In Escriba, the plaintiff requested leave to help her ill father in Guatemala. And when she asked for leave, she specifically requested that she be allowed to use vacation time instead of FMLA leave time for her trip. She then left for Guatemala but didn’t contact the company again until 16 days after she said she would return. When she returned, her employer notified her that it had terminated her as she had violated its three-day no-call, no-show rule. After she was fired, the plaintiff filed a lawsuit claiming FMLA interference, saying that informing her supervisors about her father’s illness should have triggered FMLA protection. The court held that the employee can delay the use of FMLA leave by opting instead to first use paid leave (even if the leave is related to an FMLA-qualifying condition).

The DOL Guidance provides that the rule in Escriba would no longer apply. Employers must designate FMLA leave once they have enough information to conclude the leave is covered and, if the employee desires to use some other form of paid leave, that leave would run concurrently.

If you have any questions or would like more information, please contact Brent Bean at [email protected].

Department of Labor Unveils Its Long-Awaited Proposed Overtime Rule

Posted on: March 11th, 2019

By: Brad Adler

On March 7, 2019, the U.S. Department of Labor (DOL) released its long-awaited proposed rule that would revise the white collar overtime exemption regulations.  In its proposed rule, the DOL proposed raising the minimum annual salary for exempt status from $23,360 to $35,308 (an increase in the weekly rate from $455 to $679).  This is a significantly smaller increase than the increase that had been adopted by the DOL in 2016 ($47,476 per year) while President Obama was in office.  Of course, a court blocked that increase from taking effect.

Like the 2016 final rule, the DOL’s new proposal would allow employers to satisfy up to 10% of the $35,308 minimum salary requirement by the payment of nondiscretionary bonuses, incentives and commissions.  Notably, however, while the 2016 rule required that the bonuses be paid at least quarterly, the new proposal contemplates that they can be paid annually (or more frequently if desired).  Specifically, employers would have one catch-up period at the end of a 52-week period to make up any shortfall in the employee’s salary to bring it up to the required minimum.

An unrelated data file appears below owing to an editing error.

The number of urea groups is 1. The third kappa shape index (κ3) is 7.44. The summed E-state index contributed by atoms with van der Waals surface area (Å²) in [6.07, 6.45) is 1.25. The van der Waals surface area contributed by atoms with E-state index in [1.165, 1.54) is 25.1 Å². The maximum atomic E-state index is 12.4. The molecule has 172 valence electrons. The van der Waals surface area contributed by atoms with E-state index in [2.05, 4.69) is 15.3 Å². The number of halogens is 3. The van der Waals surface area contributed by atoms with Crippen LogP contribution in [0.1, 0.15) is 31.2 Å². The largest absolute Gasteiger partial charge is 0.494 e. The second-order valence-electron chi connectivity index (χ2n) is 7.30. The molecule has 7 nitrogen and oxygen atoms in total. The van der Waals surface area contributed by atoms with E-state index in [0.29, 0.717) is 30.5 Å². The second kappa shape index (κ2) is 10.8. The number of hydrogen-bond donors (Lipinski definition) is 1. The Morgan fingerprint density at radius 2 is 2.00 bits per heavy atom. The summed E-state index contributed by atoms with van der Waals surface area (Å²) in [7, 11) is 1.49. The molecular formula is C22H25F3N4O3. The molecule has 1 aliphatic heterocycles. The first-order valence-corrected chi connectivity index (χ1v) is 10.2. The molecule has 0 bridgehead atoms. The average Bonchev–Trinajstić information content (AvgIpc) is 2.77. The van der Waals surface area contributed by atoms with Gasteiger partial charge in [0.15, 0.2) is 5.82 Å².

As a result of this proposed provision, the employer could pay the employee a guaranteed minimum salary of $611.10 per week (90% of the weekly salary) and, if bonus and incentive compensation do not bring the person up to the minimum salary level by the end of the year, the employer would have one chance to make up the difference.

In addition to increasing the minimum salary, the DOL also proposed increasing the minimum annual compensation to qualify for the FLSA’s “highly compensated employee” exemption, from $100,000 to $147,414 (of which, at least $679 per week must be paid on a guaranteed salary or fee basis).

The public will have 60 days to submit comments on the proposed rule, but the rule ultimately is expected to take effect on January 1, 2020.

If you have any questions or would like more information, please contact Brad Adler at [email protected].

80/20 Hindsight: The DOL Issues Opinion Letter That Concludes The 80/20 Side Work Rule For Tipped Employees No Longer Applies

Posted on: November 15th, 2018

By: Michael Hill

Navigating the laws for paying tipped employees just got a little easier. In a new opinion letter, the U.S. Department of Labor (“DOL”) effectively nullified the “80/20 Rule,” which divided courts throughout the country and became the anchor point for several collective and class actions against employers of tipped employees.

While the federal minimum wage is $7.25/hour, employers of tipped employees, such as waiters, bartenders, and bellhops, are permitted to pay such employees $2.13/hour and take a “tip credit” for the difference between this wage and the federal minimum wage (provided the employees receive notice and the tip credit does not exceed what they actually earn in tips).

The DOL’s 80/20 Rule acknowledged the fact that tipped employees may spend some time performing tasks that do not generate tips. Servers in a restaurant, for example, generally spend time performing “side work” that is incidental but related to serving customers, such as rolling silverware, making coffee, cleaning tables, or sweeping the dining room floor, in addition to waiting tables. Under the 80/20 Rule, an employer still could claim a tip credit for all of such an employee’s time, as long as the employee did not spend more than 20% of his or her time performing “general preparation work or maintenance.”

Strict application of the 80/20 Rule essentially meant employers of tipped employees were expected to monitor each and every task their employees performed and to maintain meticulous time logs accounting for each individual task. Some courts recognized this was infeasible, while others held this to be what the law required. The tide of litigation rolled in, with predictable swearing contests over whether servers and bartenders spent more than 20% of their time performing non-tip-generating tasks.

The DOL now, however, has recognized the confusion its 80/20 Rule generated and clarified that employers may take the tip credit for all of their tipped employees time, no matter how much time is spent on related “side work” tasks, so long as these side tasks are performed contemporaneously with the employees’ customer-service duties or within a reasonable time immediately beforehand or afterwards and the tasks are listed for that job position in the Occupational Information Network (O*NET).

If you have any questions or would like more information, please contact Michael Hill at [email protected].